Jordan: Totally. Yeah. I’m going to make sure she gets on that track where she can come in and actually pull that off or something. But it’s more just, you just have to have these conversation points where you can get somebody awake and alert to where you can actually talk about. Because most of the time, people hear the words that you say and they make a sentence, but that sentence doesn’t mean anything to them. It just goes right in.

And I’m like, how can I say this stuff where it’s not just a sentence full of words that don’t mean anything and actually try to make the difference and really try to help somebody out? I mean, this isn’t—again, don’t copy my exact story. I don’t think I can copy my exact story. Adjust it a little bit. If you’re not gifted here and you are here, change it. That’s totally fine and I’m not at all saying that mine is the only path.

But get with somebody and have somebody there alongside of you or behind you kicking you in the butt, whatever you need and move this along and get the train going. Because once it rolls, the thing rolls. There’s no stopping it. It’s Newton’s first law, right? An object in motion tends to stay in motion. An object at rest stays at rest.

So if you’re at rest, and you dissatisfied in your job, you’re going to be in it and you’re going to be in a different position, in a different company in ten years. You’re not going to change that. But if you get this ball rolling, you can make a little incremental improvement and you can be somewhere different.

Mindy: And once it starts rolling, you can’t even stop it. You just watch it. It’s almost like it’s doing it on its own. After—you’ve got to push it a little bit but then it starts going and yeah, that is Newton’s first law. There you go. That is perfect. I didn’t know it was his first law. I didn’t study that. In college, I studied fashion design and we don’t talk about Newton there.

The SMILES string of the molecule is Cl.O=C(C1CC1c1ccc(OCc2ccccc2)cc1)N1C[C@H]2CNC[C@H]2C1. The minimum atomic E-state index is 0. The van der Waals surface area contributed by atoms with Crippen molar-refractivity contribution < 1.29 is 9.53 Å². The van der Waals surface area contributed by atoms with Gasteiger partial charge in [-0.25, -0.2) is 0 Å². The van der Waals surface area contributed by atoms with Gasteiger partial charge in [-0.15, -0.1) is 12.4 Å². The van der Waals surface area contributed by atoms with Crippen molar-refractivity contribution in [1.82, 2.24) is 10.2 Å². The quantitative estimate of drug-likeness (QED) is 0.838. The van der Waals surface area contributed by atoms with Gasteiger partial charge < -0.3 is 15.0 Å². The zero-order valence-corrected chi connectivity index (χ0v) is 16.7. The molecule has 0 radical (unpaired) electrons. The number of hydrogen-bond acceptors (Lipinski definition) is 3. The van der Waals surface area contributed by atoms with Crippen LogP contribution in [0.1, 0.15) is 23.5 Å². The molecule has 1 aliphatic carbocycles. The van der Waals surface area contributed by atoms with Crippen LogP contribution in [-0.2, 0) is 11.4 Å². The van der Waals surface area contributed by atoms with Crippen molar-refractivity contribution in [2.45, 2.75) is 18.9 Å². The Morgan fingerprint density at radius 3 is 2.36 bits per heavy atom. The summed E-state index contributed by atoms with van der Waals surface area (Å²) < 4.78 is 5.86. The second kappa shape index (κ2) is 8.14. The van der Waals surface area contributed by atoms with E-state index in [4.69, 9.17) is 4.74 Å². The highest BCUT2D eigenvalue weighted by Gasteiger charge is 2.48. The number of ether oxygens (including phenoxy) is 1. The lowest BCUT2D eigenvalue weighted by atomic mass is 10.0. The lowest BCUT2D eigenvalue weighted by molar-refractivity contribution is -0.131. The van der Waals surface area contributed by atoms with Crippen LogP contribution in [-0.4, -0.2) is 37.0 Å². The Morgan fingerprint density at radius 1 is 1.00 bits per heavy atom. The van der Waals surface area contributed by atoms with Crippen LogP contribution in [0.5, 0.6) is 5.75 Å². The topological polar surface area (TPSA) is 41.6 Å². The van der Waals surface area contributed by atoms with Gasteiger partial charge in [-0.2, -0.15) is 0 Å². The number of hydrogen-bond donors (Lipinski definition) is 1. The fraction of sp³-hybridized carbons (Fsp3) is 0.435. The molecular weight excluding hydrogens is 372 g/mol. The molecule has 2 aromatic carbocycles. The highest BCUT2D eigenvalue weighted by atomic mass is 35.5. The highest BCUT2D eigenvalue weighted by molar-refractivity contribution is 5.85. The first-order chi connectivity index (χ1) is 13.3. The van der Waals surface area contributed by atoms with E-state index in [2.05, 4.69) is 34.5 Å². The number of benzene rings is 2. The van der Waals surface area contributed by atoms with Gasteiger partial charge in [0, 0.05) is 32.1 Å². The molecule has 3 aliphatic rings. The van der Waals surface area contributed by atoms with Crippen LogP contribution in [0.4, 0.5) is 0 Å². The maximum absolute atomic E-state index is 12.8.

Okay, Jordan, is there anything else that you want to share with us before we move onto the Famous Four?

Jordan: I want to make sure that my kids get a perspective of money that’s very similar to what I have. But I can’t replicate what my parents did for me. Because my situation is different. Just like my situation is different than yours and my parents were different than your parents. I understand that. But I want to make sure that they’re picking up some of those highlights. And again, I’m not at all saying that I’m doing this right. But I’m trying and I’m going to make some mistakes and make some adjustments.

I’ve got five kids so there’s a chance that I’ll get one of them to work out just right. But I want to make sure—again, being well off or arrived or whatever you want to say, we can afford a lot of stuff. But stuff isn’t the thing that’s going to make you happy. And I want my kids to realize that. That’s one of the things that I try to press on them.

So you could stand in the line at the store and we could buy every single Lego, whatever. We can clean out the shelf at Wal-Mart. And that’s really just going to be Legos to step on. It’s not going to actually change it. It’s not going to make you happy. And it’s probably not a good use of money. And they don’t have a path of income stream and they don’t have an active income stream where they’re going to generate that kind of money.

So one of the things I want to make sure that they pick up is what are these underlying principles? Yes, my background’s a little different than my folks was, but how can I get the same attitude of life to pass through? So growing up, we didn’t talk about the actual dollars and cents that much. Like, I didn’t know what my dad made. I didn’t know what a mortgage costs. My folks paid off their house and I didn’t even know it.

Like, it didn’t even come up in conversation. Maybe they said it but it wasn’t—they had those deed or mortgage burning parties now or whatever. But like I didn’t even know that they did that. So that’s one of those things. I try to be way more upfront with those details and be like, this is what it costs. This is what a tenant pays every single month and this is what it costs us to have that asset sitting there, you know. And you can see the little difference there.